3131 Nassau St
Everett, WA 98201
Fax (425) 258-6933
17432 Smokey Point Blvd, #103
Arlington WA 98223
Patient Resource Area
Foot & Ankle Information Sites:
FootPhysicians.com: An excellent web site run by the American College of Foot & Ankle Surgeons for patients. There are pod casts on various foot problems as well as other useful information. Dr. Mary Crawford will be the first female president of this organization in March 2009.
Clinical Practice Guidelines: From American College of Foot & Ankle Surgeons on bunions, flatfoot, and diabetic foot. Technical language is used but treatment pathways are outlines and documents are well illustrated.
Textbook of Hallux Valgus and Forefoot Surgery: This is a 500 page textbook on foot surgery that is available on line on PDF files. This has technical language but can provide some useful insights to bunion and other forefoot surgery.
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Adult-acquired flatfoot or posterior tibial tendon dysfunction usually leads to a gradual loss of the arch. The posterior tibial muscle is a deep muscle in the back of the calf and has a long tendon that extends from above the ankle and attaches into several sites around the arch of the foot. The muscle acts like a stirrup on the inside of the foot to help support the arch. The posterior tibial muscle stabilizes the arch and creates a rigid platform for walking and running. If the posterior tibial tendon becomes damaged or tears, the arch loses its stability and as a result, collapses, causing a flatfoot.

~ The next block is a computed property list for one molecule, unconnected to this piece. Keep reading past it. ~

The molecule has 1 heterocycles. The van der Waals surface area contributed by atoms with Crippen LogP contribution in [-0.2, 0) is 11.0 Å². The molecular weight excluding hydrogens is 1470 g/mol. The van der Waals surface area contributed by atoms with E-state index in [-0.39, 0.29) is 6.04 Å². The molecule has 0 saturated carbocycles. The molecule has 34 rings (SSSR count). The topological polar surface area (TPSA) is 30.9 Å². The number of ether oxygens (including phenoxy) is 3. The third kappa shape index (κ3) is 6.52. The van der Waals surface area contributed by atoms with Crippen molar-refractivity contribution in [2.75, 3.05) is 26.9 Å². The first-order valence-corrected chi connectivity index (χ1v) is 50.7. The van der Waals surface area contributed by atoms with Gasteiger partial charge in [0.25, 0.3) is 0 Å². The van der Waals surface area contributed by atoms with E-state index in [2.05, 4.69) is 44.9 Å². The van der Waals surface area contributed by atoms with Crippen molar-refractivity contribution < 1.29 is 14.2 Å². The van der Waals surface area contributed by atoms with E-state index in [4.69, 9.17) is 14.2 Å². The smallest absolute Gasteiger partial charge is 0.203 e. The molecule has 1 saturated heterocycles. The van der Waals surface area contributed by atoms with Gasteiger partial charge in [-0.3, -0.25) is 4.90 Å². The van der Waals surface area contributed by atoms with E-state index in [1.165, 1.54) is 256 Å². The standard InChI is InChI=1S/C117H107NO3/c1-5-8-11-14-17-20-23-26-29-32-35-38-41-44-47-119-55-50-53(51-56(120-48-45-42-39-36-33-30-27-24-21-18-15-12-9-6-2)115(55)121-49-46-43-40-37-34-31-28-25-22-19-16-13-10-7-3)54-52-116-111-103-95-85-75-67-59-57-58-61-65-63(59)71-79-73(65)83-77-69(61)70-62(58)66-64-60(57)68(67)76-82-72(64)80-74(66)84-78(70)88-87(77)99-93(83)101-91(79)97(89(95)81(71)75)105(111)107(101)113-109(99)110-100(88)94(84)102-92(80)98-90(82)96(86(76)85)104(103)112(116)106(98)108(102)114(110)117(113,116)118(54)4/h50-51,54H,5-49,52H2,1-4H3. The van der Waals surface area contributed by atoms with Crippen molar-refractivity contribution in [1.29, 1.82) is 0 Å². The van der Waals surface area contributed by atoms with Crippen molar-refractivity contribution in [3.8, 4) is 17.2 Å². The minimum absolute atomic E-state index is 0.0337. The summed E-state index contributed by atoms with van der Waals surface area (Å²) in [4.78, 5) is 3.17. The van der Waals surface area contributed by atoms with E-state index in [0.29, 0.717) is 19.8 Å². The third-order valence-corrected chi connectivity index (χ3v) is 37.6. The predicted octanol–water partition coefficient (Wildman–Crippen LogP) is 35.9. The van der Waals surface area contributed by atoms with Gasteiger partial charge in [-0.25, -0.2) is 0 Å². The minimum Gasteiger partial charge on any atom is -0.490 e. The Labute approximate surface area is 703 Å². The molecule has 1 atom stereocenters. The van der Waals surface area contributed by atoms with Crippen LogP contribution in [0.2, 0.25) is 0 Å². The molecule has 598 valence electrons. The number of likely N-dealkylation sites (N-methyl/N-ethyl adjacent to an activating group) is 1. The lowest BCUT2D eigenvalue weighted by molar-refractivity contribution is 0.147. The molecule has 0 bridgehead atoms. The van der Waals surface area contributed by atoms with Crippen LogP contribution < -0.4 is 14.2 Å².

Surgery is often performed to give the patient a more functional and stable foot. Several procedures may be required to correct a flatfoot deformity, depending on the severity of the problem. These may include:
- Tenosynovectomy—a procedure to clean away (debridement) and remove any of the inflamed tissue around the tendon.
- Osteotomy—removal of a portion of the heel bone (calcaneus) to move the foot structure back into alignment.
- Tendon Transfer—in which replacement fibers from another tendon are inserted to help repair damage.
- Lateral Column Lengthening—A procedure that implants a small piece of bone, usually removed from the hip, outside of the heel bone to create the proper bone alignment and rebuild the arch.
- Arthrodesis—Fusing of one or more bones together to eliminate any joint movement, which stabilizes the foot and prevents any further deterioration or damage.